2012: A tie! The story of Tess and Snow, hey oh!

But right now, the world is magical. And now is all that matters.

This was a year with so many highlights, it's hard to pick just one. So my top posts from 2012 are a tie between reminiscing about the tree outside my window, and the first time I ever saw snow. But also, I love this photo comparison I did in Vienna of places from Before Sunrise, and the entire 52 Weeks in London photo project.

2013: Notes from Heathrow airport

Delhi scares me more than it used to before, I think, and I am completely out of my comfort zone. But I am here.

An essay about my reluctance to return to India after 14 months in London (what is it about that number today?), difficult to write as I tried to retain nuance and not simply rant. 

2014: Humans of Vienna

Do you ever do that? Give strangers a story, imagine what their life must be like, where they've been, where they're going?

A recollection of the people I encountered while travelling solo in Vienna two years prior on my tour of western (sort of) Europe. Surprises everywhere.

2015: Au revoir

She certainly found the prospect of grace. In her own words, “ars moriendi is ars vivendi. The art of dying is the art of living.”

How do you say goodbye to a friend gone too soon? By writing about her writing, perhaps. In a year of goodbyes and growth, this threw everything else into sharp focus, stripping away the superficial. Some of this came together in an end-of-the-year post, a love letter to Linklater's films.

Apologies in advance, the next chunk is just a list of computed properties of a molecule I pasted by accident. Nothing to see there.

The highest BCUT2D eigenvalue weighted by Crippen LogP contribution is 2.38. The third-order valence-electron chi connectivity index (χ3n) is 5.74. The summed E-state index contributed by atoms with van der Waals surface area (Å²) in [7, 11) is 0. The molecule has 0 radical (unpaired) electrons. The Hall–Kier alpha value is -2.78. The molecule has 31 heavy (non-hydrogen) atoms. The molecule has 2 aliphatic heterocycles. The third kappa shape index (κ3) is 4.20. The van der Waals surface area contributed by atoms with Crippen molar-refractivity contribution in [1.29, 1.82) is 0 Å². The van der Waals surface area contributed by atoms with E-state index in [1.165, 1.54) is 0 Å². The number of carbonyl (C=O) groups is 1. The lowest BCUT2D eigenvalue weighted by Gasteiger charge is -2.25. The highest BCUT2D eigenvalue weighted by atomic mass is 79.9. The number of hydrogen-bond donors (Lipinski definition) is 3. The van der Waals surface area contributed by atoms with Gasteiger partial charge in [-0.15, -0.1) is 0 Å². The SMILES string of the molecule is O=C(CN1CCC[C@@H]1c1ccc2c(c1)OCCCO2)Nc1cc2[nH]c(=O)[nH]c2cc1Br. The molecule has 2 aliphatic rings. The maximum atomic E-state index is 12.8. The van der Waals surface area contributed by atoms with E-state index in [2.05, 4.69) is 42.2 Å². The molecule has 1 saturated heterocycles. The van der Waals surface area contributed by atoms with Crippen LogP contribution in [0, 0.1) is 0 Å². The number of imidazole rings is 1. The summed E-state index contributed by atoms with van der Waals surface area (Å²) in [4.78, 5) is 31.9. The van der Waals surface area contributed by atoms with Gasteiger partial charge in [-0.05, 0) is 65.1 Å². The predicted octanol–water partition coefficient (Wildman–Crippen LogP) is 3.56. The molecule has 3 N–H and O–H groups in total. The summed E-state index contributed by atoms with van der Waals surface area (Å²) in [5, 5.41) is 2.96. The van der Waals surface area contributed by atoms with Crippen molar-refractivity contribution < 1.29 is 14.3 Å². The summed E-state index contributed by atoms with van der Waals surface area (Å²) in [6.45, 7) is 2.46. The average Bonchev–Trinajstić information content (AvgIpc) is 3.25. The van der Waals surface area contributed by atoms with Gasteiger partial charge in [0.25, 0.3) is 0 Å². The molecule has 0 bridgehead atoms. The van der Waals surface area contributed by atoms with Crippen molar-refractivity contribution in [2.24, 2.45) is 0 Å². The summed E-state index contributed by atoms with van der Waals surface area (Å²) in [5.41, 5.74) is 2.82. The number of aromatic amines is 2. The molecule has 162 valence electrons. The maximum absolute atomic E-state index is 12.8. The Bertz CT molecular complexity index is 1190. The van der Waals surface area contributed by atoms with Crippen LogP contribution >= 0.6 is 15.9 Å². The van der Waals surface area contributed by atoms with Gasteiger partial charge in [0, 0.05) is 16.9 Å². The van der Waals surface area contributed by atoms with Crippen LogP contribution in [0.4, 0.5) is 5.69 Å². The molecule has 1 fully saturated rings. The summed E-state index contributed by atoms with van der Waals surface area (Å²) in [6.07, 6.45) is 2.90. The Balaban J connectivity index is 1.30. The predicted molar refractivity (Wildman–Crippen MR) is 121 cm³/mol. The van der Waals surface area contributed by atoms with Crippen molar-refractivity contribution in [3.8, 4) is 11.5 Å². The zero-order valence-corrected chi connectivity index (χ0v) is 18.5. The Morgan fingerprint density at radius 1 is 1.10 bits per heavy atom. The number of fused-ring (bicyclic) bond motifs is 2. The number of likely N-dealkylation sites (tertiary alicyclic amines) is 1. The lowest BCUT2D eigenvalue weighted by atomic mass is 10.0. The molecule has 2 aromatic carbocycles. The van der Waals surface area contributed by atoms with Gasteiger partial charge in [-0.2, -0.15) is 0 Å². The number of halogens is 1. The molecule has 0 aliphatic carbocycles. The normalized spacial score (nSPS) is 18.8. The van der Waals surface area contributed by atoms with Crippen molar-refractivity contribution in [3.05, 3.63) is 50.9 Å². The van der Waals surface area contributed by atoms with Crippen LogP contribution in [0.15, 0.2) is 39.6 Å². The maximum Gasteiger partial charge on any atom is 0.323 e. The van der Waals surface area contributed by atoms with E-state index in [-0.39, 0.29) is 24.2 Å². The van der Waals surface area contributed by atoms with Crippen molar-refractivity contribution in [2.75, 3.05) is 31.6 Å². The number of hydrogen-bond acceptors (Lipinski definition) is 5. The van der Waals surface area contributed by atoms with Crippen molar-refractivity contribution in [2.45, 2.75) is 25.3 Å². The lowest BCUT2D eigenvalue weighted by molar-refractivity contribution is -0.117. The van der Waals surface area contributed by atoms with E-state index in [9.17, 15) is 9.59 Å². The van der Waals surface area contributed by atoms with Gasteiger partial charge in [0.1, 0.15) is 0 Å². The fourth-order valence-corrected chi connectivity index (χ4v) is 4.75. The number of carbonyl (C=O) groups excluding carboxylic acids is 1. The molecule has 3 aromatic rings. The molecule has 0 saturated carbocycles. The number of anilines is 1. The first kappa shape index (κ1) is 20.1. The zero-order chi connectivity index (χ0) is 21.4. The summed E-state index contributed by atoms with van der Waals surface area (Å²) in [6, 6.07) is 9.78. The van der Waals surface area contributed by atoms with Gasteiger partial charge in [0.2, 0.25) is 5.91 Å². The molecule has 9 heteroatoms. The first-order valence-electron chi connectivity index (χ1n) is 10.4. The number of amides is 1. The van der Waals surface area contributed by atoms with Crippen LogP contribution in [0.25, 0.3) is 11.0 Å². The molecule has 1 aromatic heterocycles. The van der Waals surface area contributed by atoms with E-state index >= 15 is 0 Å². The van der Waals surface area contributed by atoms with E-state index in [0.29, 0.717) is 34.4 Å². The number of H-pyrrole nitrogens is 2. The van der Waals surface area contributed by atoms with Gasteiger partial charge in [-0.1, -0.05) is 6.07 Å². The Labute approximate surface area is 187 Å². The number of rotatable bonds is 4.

hoan kiem

2016: The red bridge 

I decided later that Hanoi was not one of my favourite places, but definitely one of my favourite experiences.

Solo adventures in northern Vietnam, which I was drawn to visit upon seeing photos of the striking bridge on Hoan Kiem. Special mention also to this very personal double exposure photography series, and this important interview with Palestinian photographer Rula Halawani that I find myself returning to every few months.

2017: Growing up with Anne Shirley

If I had to pick one word to describe the series, it would be "wholesome" – much like Anne's character once she grows into it, and a lot like her life.

I've loved the Anne of Green Gables books since I was thirteen, and it was about damn time for a tribute. (Also, solo travelling in Goa.)

2018: A Greek song about Madhubala

And it was at this concert, amidst melodies of old mountain songs, fire-walking rituals and Cretan dancing, that I found out that there is yet another connection between our countries.

On my obsession with Greece, and Greece's obsession with Bollywood.

2019: Stepping into the past in Chunar

Perhaps it was because it had the whiff of another time, and was made of stories.

My grandmother and I visited her parents' town, rich with love and legacies. And by some lucky coincidences, a genealogy and family history project was born.

2020: I take thee

The people – both here and from afar – the love, the intentions, the expectations, the decisions, and even the curation, time and backache of photographing these elements are all part of the memory this will eventually become.

Photographs taken by me of our wedding day (what?!) Yes, I did have a spreadsheet. Also, I can't not mention this post on comfort food, because don't we all need it.